Hector chooses to go to war, even though his wife and son beg him to stay. Next characteristic is that he performs courageous deeds. Hector risked his life to fight in war. "Once again on the battlefield, he was eager for the fight, and better fortune for a time lay before him(Hamilton 194)." Hector leads his army to protect Troy.
The great irony surrounding Cassis throughout the story is that he uses his greatest asset to his fullest potential when he allows Brutus to take effective control of the republican faction. Cassius believes that his nobility of Rome are responsible for the government of Rome. They have allowed a man to gain too much power, way more than he needed, therefore, they have responsibility to stop him. Cassius absolutely hates Caesar, but he also deeply resents being subservient to a tyrant, and there are hints that he will have no trouble fighting for his personal freedom. Cassius does not back down following the almost dictatorial pronouncements of his equal, Brutus, even though he absolutely disagree heartedly with most of Brutus’s decisions.
Henry search for courage leads searching for answers in his peers, through his imagination, and the dead bodies he comes across. At the beginning of the novel Henry has his idea of war and he believes that if he goes to war he will gain glory. Henry never questions
In Book 3, Hector spurs Paris by taunting and insulting him, calling him a “curse to [his] father, [his] city, and all of [his] people” for his lack of courage and perseverance (3.58). This prompts Paris to present the idea of a duel against Menelaus, in which they will “fight it out for Helen and all her wealth” (3.86). Other times, this fighting spirit is regained through leaders’ compliments and encouragement. Before the war begins again after the duel between Menelaus and Paris, Agamemnon was “quick to salute [Idomeneus] and sing his praises” (4.292). He urges Idomeneus to “be that fighter you claimed to be in all the years gone by,” which spurs Idomeneus to “cut down Phaestus” (5.48).
As can be seen Beowulf is a very attention to reputation and want to get people’s identity. In general, Beowulf is a brave and responsible, have the ideal person, The three times of battle, the first two is to help Hortghar destroy the monster. His character is largely influenced by his father, he lost his father when he was younger, so he let himself become more powerful, he want to be the people 's heroes, because his father had received Hortghar help, so Horghar also hope to get return from Beowulf. Treasure and reputation is a status symbol, so beowulf 's life in trying to
This alone and the numerous letters Brutus has been receiving leads him to think that he is no good for Rome, Caesar’s ambition worries Brutus. Cassius is a man of great ambition also. So much so that he’s so jealous of Caesar that he is willing to kill him in order to gain more power for himself, this being the conflict. Both the theme of Ambition and Conflict and the Motif of Politics and Power clearly shows that the Lens is true because, in Scene two, Brutus was really empowered and given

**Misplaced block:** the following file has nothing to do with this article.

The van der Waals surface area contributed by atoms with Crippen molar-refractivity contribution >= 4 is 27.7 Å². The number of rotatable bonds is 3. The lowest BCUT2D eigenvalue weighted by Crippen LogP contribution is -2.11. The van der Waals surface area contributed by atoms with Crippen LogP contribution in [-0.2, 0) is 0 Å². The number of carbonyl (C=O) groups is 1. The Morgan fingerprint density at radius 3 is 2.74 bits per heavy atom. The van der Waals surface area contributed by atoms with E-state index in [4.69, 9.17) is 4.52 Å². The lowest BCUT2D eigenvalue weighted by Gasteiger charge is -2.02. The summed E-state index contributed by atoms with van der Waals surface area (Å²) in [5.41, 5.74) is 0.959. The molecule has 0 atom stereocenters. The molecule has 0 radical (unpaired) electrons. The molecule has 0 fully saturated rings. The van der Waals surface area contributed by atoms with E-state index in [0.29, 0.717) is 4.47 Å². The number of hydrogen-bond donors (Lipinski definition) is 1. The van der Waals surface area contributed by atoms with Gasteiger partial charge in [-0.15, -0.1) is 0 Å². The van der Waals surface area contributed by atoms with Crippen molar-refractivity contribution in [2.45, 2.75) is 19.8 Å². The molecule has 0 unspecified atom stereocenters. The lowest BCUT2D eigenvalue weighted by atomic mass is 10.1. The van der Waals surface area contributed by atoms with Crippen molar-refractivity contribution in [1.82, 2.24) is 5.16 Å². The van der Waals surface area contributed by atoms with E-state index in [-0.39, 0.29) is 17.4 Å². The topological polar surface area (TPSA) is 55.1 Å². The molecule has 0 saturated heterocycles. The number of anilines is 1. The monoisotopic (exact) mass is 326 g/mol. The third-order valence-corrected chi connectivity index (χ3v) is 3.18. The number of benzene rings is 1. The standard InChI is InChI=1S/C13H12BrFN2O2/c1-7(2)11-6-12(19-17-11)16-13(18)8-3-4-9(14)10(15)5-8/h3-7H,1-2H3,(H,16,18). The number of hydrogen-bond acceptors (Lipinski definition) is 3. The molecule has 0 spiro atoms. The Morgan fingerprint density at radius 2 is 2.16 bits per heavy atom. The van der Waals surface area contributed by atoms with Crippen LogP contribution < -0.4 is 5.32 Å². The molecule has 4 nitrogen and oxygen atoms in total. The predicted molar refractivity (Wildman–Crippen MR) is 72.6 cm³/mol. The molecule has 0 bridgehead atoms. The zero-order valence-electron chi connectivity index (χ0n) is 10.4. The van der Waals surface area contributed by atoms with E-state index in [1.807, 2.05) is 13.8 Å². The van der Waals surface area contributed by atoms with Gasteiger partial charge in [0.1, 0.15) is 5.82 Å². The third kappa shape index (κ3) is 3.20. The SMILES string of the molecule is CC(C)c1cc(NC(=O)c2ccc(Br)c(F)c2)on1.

I as a follower of Caesar, maddened because of the followers of Brutus. The reasons that make Brutus dishonorable are because of three of his characteristics: Being gullible, judgemental, and cunning. I guarantee you Roman people that Brutus shouldn’t be followed and be respected by all of you just by these reasons. First of all, the fact that makes Brutus a dishonorable and not well fitted to be a “king” is that he’s too gullible. When Cassius and Brutus were talking, Cassius tells Brutus, “I had as lief… as he” (35).
Such as the time when they met with the blood cult member, the man used the last bullet in their gun to kill the cannibal cult member and escape from death. The man and boy fight for survival because they believe there are other survivors, the man is motivated to protect his son, the man has an unexplainable will to live, and he wants what is best for the boy. The man and the boy work together to get through the difficulties of traveling and find ways to stay alive. It is worth the man and the boy to fight for survival because they find many reasons to
Achilleus, who considers himself a greater fighter than Agamemnon, does not believe that he should be taking orders from Agamemnon, and becomes angered when Agamemnon takes his prize, Brisies when he has to give up his prize, Criseis. Achilleus asks Agamemnon how “Anyone of the Achaians readily obey you” (79) and looses his temper. Achilleus becomes so enraged that he turns on his
In this soliloquy, Hamlet’s tone changes from being frustrated and irritated to sure, powerful, and bloodthirsty. Hamlet begins speaking in a frustrated manner, beating himself up that although there is so much around him that should motivate him to take revenge against his uncle, he has not. Shakespeare’s diction, such as “dull” (4.4.35) and “beast” (4.4.37) show Hamlet’s disgust with only living like an animal, just sleeping and eating. Hamlet is frustrated since he has been lazy, which was not God’s intention. He cannot even fight for a worthy cause dear to his heart, but Fortinbras’ men die for a meaningless reason.